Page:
Thursday, January 29, 2015

FTV Managing Food Waste at Sea

The TS Kennedy carries a huge group of cadets and crew, each of whom eat three meals a day! The extra food left over on our plates has a long journey before it is ready to be sent over the side of the vessel. The waste food is collected in large buckets that are stored out on deck covered throughout the day. On a normal day there are anywhere from 5 to 8 barrels of food stuff from the daily meals.

The ship has a very expensive and unusual device to process the extra food stuffs before it can be sent over the side. We use what is called a food grinder to prepare the food for unloading. The grinder is a large machine with a funnel on top of it where you pour the food waste into. The funnel feeds the food down through a series of blades to chop up the food into tiny pieces.The food grinder is only operated once a day and it must be done under the supervision of the Chief Mate, who must carefully log the daily dumping.

The size of the pieces is actually regulated by MARPOL (Maritime Pollution Regulating Body ) which regulates the dumping of waste over board.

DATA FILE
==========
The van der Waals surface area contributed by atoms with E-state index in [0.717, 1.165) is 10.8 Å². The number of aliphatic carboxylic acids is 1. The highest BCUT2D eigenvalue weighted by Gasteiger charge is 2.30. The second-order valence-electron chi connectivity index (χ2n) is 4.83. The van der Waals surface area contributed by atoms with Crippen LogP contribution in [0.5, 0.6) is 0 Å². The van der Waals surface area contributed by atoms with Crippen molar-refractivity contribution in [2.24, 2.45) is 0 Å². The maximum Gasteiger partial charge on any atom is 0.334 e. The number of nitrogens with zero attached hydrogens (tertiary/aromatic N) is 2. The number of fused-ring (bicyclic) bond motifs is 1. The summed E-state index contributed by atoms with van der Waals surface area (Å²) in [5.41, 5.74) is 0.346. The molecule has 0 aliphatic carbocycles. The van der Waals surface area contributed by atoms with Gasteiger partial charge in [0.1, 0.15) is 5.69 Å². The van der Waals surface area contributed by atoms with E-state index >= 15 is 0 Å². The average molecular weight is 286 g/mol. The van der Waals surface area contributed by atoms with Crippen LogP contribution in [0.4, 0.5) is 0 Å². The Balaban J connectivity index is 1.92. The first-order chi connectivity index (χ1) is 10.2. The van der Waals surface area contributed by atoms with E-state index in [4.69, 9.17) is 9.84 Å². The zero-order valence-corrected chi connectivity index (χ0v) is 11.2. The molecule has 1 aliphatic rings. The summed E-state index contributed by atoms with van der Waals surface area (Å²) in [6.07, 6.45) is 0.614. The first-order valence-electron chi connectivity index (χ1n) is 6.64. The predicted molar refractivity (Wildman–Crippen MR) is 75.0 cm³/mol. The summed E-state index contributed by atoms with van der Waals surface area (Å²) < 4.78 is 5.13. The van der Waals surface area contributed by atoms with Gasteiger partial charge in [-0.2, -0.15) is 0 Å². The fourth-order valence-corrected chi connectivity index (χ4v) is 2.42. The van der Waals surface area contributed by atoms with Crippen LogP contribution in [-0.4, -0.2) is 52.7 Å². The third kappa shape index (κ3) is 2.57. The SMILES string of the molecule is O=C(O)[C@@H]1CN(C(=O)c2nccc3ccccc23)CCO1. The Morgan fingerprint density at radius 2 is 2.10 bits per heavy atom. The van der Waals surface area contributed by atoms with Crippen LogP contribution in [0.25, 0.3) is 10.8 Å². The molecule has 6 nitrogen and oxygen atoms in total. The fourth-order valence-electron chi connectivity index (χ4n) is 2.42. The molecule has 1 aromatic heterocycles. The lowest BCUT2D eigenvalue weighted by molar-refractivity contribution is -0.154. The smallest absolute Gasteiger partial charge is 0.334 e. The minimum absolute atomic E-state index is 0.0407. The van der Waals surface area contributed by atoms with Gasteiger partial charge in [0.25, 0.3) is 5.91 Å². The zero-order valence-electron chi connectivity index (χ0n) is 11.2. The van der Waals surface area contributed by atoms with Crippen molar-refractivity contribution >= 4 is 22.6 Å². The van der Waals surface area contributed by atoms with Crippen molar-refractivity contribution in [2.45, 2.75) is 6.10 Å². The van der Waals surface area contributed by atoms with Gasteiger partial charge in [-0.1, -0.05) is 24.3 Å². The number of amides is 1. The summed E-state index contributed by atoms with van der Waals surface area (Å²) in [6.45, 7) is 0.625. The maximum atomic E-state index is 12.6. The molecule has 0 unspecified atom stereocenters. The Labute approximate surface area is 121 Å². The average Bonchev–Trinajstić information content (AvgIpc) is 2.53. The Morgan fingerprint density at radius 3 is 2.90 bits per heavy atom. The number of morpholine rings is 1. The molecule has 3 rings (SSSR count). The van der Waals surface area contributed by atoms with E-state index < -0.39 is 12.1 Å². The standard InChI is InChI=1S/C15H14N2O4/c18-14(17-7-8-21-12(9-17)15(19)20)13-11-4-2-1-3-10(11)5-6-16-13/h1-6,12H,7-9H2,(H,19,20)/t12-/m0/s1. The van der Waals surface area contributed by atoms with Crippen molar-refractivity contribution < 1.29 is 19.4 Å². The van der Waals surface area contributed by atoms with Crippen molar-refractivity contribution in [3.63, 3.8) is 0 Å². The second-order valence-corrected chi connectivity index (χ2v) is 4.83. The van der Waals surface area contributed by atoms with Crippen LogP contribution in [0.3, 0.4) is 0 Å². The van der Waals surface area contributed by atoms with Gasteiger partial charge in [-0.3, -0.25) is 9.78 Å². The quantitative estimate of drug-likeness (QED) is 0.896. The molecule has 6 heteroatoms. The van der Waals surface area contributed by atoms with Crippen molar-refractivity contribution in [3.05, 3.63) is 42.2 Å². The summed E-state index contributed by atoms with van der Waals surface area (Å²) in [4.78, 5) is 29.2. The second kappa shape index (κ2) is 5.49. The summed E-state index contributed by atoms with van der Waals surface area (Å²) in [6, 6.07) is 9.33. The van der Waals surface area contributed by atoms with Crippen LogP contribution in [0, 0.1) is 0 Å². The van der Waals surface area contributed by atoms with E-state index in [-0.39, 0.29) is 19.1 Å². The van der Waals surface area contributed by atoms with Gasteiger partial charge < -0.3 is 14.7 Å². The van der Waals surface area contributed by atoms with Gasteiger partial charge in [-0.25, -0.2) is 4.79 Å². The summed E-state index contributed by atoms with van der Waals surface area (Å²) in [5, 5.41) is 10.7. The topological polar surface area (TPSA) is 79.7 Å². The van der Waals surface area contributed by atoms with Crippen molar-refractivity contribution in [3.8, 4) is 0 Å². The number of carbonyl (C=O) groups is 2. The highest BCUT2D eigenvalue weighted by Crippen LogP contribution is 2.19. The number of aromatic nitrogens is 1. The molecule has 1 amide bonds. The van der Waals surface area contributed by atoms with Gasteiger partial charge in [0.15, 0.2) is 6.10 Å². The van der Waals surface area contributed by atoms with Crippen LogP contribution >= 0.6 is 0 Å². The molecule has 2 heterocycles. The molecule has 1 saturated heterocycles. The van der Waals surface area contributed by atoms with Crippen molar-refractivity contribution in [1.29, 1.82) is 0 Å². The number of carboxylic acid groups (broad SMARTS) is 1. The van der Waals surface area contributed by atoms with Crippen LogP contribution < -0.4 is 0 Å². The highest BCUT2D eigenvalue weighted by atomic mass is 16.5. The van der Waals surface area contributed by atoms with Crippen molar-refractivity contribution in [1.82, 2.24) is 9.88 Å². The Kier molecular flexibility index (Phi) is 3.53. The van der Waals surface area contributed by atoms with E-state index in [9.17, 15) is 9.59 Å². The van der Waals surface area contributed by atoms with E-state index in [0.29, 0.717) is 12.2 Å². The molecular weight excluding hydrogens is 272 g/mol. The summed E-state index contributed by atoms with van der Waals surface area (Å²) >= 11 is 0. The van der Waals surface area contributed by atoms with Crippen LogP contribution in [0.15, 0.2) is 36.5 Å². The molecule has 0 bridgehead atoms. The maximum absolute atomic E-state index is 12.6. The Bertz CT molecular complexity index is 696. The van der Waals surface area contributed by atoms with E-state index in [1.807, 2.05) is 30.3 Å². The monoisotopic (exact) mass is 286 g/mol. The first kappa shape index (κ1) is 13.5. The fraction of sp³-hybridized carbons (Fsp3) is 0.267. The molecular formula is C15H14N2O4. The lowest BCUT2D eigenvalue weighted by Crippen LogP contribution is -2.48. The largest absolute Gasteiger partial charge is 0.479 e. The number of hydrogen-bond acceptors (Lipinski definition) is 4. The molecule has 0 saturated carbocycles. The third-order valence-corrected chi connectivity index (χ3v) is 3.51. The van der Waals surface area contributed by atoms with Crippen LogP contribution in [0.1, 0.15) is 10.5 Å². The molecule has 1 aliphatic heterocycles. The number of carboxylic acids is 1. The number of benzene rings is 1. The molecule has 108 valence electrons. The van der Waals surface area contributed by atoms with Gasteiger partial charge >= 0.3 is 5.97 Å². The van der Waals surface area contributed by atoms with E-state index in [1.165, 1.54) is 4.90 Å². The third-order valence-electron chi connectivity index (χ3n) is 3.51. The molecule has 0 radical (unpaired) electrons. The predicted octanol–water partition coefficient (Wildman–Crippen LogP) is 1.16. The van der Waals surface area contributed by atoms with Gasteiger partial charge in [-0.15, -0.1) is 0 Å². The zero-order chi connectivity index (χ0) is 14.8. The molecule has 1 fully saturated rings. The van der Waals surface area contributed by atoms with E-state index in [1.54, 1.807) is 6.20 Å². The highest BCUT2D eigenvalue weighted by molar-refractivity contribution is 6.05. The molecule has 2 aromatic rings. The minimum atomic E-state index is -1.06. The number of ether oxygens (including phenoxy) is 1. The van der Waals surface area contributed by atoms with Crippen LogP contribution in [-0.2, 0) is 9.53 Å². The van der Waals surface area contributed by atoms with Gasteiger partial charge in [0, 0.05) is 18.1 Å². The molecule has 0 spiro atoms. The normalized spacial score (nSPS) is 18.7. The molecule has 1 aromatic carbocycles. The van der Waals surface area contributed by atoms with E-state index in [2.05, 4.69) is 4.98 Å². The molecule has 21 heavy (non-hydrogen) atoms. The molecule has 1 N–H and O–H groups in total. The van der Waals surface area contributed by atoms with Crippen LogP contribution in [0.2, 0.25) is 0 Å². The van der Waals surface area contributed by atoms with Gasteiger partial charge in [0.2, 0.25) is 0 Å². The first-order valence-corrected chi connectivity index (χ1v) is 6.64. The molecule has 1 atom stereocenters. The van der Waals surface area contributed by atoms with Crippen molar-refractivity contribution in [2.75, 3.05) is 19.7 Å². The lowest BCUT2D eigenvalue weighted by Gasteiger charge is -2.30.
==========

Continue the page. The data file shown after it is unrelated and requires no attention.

Once the food pieces are ground they are swirled around in water and then shot through a pipe that goes over the side. The ship is only allowed to dump the food waste when the ship is more than 3 miles off the coast or as determined by the particular countries shore we are operating in.

All of the non food trash that is produced is first sent to the compactor room. Here there is a team of cadets that will sort the trash into different bags of plastic goods, and paper goods, The bags holding the paper and plastic goods will be sent to the ships trash storage container, where it is compacted to allow for more trash to be stowed than if it was not compacted. Upon arriving in a port we will unload the trash and start all over again.

This shows the unloading of our trash in St.Thomas.

Think about your trash habits

Marine debris is trash that is found in or by the sea. Any object foreign to the marine ecosystem can be considered marine debris but the term is usually reserved for human-created trash.

People can diminish the beauty and safety of the beaches and coasts if they irresponsibly dispose of litter, abandon boats, or lose recreational or commercial fishing gear in the environment. Marine debris is a serious problem, but it is preventable.

Turning the Tide on Trash  Explore the serious impacts that marine debris can have on wildlife, the environment, our well being, and our economy.

This game is the ultimate trash chase and pickup challenge. Try to dispose of the marine debris correctly and help clean up the environment. 

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